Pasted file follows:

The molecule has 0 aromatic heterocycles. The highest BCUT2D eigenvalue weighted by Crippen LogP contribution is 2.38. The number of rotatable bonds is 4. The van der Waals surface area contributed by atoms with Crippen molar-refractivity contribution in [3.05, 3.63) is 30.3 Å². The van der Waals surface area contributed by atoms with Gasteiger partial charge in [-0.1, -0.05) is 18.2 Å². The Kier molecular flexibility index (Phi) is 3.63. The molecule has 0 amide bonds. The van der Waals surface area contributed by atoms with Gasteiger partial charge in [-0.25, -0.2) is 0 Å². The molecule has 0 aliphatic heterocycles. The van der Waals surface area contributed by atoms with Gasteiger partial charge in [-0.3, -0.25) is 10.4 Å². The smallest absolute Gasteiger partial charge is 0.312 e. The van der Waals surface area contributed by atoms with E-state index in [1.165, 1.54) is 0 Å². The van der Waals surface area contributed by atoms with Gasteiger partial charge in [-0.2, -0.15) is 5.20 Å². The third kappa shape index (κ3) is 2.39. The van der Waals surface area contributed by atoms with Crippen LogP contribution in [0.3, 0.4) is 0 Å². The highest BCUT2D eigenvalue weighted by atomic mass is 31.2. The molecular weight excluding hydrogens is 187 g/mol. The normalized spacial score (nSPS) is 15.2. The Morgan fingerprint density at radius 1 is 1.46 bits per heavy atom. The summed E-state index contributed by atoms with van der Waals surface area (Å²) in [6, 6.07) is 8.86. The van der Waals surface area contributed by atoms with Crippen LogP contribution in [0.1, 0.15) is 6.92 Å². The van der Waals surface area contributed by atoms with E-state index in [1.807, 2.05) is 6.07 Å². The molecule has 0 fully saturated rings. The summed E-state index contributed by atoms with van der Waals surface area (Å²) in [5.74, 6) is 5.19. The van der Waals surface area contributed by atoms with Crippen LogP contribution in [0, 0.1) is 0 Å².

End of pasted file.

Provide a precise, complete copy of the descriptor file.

The molecule has 0 aromatic heterocycles. The highest BCUT2D eigenvalue weighted by Crippen LogP contribution is 2.38. The number of rotatable bonds is 4. The van der Waals surface area contributed by atoms with Crippen molar-refractivity contribution in [3.05, 3.63) is 30.3 Å². The van der Waals surface area contributed by atoms with Gasteiger partial charge in [-0.1, -0.05) is 18.2 Å². The Kier molecular flexibility index (Phi) is 3.63. The molecule has 0 amide bonds. The van der Waals surface area contributed by atoms with Gasteiger partial charge in [-0.25, -0.2) is 0 Å². The molecule has 0 aliphatic heterocycles. The van der Waals surface area contributed by atoms with Gasteiger partial charge in [-0.3, -0.25) is 10.4 Å². The smallest absolute Gasteiger partial charge is 0.312 e. The van der Waals surface area contributed by atoms with E-state index in [1.165, 1.54) is 0 Å². The van der Waals surface area contributed by atoms with Gasteiger partial charge in [-0.2, -0.15) is 5.20 Å². The third kappa shape index (κ3) is 2.39. The van der Waals surface area contributed by atoms with Crippen LogP contribution in [0.3, 0.4) is 0 Å². The highest BCUT2D eigenvalue weighted by atomic mass is 31.2. The molecular weight excluding hydrogens is 187 g/mol. The normalized spacial score (nSPS) is 15.2. The Morgan fingerprint density at radius 1 is 1.46 bits per heavy atom. The summed E-state index contributed by atoms with van der Waals surface area (Å²) in [6, 6.07) is 8.86. The van der Waals surface area contributed by atoms with Crippen LogP contribution in [0.1, 0.15) is 6.92 Å². The van der Waals surface area contributed by atoms with E-state index in [1.807, 2.05) is 6.07 Å². The molecule has 0 fully saturated rings. The summed E-state index contributed by atoms with van der Waals surface area (Å²) in [5.74, 6) is 5.19. The van der Waals surface area contributed by atoms with Crippen LogP contribution in [0, 0.1) is 0 Å².